Foreign Agents Law Is Looking In Need of Reform
This article is from the archive of The New York Sun before the launch of its new website in 2022. The Sun has neither altered nor updated such articles but will seek to correct any errors, mis-categorizations or other problems introduced during transfer.
What do President Obama’s White House counsel, President Trump’s national security adviser and campaign chairman, and a finance chairman of the Republican National Committee under George W. Bush have in common with an Iranian-American political scientist who has been a frequent op-ed contributor to the New York Times?
All five of them have been ensnarled by the Foreign Agents Registration Act. That federal law, enacted in 1938 amid anxiety about German influence as World War II loomed, carries criminal penalties. They include prison time and fines for noncompliance.
Mr. Obama’s White House counsel, Gregory Craig, was charged in 2019 with making false statements about work that he and his law firm at the time did for Ukraine and a private Ukrainian individual. A judge dismissed one count, and in 2019 a jury acquitted Mr. Craig of the other one.
Mr. Trump’s national security adviser, Michael Flynn, pleaded guilty in 2017 to making false statements in a Foreign Agents Registration Act filing about his work for Turkey. Mr. Trump pardoned General Flynn in December 2020.
Mr. Trump’s 2016 campaign chairman, Paul Manafort, was charged in 2017 with, among other things, failure to properly register as a foreign agent of Ukraine. Mr. Manafort, too, was pardoned by Mr. Trump in December 2020.
George W. Bush’s RNC finance chairman, Elliott Broidy, pleaded guilty in October 2020 to a count of conspiring to violate the Foreign Agents Registration Act by advancing Chinese and Malaysian interests without properly disclosing the representation. Mr. Trump pardoned Broidy in January 2021.
Now Kaveh Afrasiabi, who has had more than a dozen letters and opinion pieces published in the New York Times, has been arrested and charged with being an unregistered foreign agent of Iran. Mr. Afrasiabi acknowledged to me that he had “received checks” from the Iranian U.N. mission’s bank account, but said he had done nothing illegal and did not believe the Foreign Agents Registration Act applied to his activities. The Department of Justice press release announcing the charges said he had been paid about $265,000 by the Iranian U.N. mission since 2007 and had been covered by its health insurance plan.
The law requires registration by agents of foreign principals if the agents engage in “political activities” for or in the interest of the foreign principal, or if the agents act within the United States as a “public relations counsel, publicity agent, information-service employee or political consultant.”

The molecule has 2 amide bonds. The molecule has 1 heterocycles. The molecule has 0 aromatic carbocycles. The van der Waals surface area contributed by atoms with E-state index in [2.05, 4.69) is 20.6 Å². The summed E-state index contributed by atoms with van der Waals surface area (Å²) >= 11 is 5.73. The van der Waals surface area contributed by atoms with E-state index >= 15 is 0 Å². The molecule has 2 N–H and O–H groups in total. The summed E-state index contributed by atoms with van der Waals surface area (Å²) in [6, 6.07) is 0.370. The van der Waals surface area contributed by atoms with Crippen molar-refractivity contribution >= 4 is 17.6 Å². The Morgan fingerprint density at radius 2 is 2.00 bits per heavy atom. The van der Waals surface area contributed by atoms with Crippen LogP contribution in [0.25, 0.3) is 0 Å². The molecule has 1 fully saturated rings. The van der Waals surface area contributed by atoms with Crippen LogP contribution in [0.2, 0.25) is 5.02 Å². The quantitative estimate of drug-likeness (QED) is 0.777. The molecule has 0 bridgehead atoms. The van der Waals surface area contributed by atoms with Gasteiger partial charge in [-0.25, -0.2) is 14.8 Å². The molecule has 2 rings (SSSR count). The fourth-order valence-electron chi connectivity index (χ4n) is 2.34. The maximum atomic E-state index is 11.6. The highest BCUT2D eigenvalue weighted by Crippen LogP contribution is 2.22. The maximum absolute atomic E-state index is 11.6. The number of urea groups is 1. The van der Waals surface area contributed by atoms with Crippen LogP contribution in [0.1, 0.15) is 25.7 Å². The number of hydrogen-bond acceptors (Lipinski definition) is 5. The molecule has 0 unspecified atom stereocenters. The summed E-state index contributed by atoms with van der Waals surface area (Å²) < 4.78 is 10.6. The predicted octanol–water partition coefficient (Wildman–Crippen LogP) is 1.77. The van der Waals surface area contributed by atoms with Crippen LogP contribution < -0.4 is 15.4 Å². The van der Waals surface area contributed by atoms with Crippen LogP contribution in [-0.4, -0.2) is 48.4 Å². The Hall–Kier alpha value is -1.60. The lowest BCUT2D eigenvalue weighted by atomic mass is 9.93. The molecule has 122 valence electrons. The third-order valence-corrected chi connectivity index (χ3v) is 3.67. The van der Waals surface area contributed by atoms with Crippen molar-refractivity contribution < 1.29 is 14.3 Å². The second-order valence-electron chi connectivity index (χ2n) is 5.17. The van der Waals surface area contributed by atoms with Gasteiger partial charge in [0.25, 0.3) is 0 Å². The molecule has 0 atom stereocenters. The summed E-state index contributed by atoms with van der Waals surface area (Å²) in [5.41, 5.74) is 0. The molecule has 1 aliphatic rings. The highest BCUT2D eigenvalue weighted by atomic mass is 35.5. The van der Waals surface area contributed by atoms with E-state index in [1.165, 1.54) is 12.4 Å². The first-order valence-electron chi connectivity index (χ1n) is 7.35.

America has an interest in protecting its political system from manipulation by foreign enemies or their paid agents. Treason and espionage, though, are already illegal, as is bribery. Our political system is gridlocked and unpredictable; no wonder foreign governments or foreign firms are tempted to think hiring the right political consultant or public relations counsel will assure success.
Requiring registration might seem like a moderate compromise between the two extremes of banning foreign-funded influence campaigns altogether or allowing them to proceed entirely unregulated. But that’s misleading. No one is talking about repealing the laws against treason, bribery, or espionage, so “entirely unregulated” is a straw man. And U.S. and American companies conduct public relations efforts overseas, so banning them here entirely would be hypocritical.
American anxiety about foreign influence long predated the passage of the Foreign Agents Registration Act. The existence of the act hasn’t done much to quell that anxiety, let alone extinguish it. For all the concern, though, foreign-paid or foreign-controlled publicity campaigns are minor relative to advocacy efforts that are conducted by Americans for ideological, ethnic, religious, or business reasons.
When so many prominent people run afoul — or are accused of running afoul — of the same law, it raises the questions of whether the law itself is the problem, or whether prosecutors are being overly zealous in enforcing it. Even those tempted to chalk the issue up to a corrupt crowd around Trump are then stuck having to explain somehow the Craig and Afrasiabi cases.
For Congress, there may not be a big political upside in easing rules against foreign political influence in the U.S. All the pressure is in the other direction — tighter restrictions, especially after Russia’s efforts to sway U.S. politics. A bipartisan group of senators has backed an even tougher law.
Yet the existing statute is antiquated, as evidenced by the pre-internet language guarding against the transmitting of “informational materials” by mail, but not by email or social media platforms or the internet. And by targeting political speech, the law itself undercuts the First Amendment.
Unless Congress does rise to review, repeal, or revise the existing law, though, if the pattern holds the statute may eventually wind up entangling some Biden administration figure. A week after the 2020 election, Senator Grassley was asking the Justice Department to evaluate whether Hunter Biden and James Biden should register under the Foreign Agents Registration Act “for work on behalf of the Chinese government or other foreign governments or foreign principals.”
If Mr. Grassley wants to accuse the Bidens of being soft on China, it may yet be a fine political line of attack. But let us debate the foreign policies themselves on the merits, rather than pursuing potential criminal penalties against people for failing to fill out the right paperwork.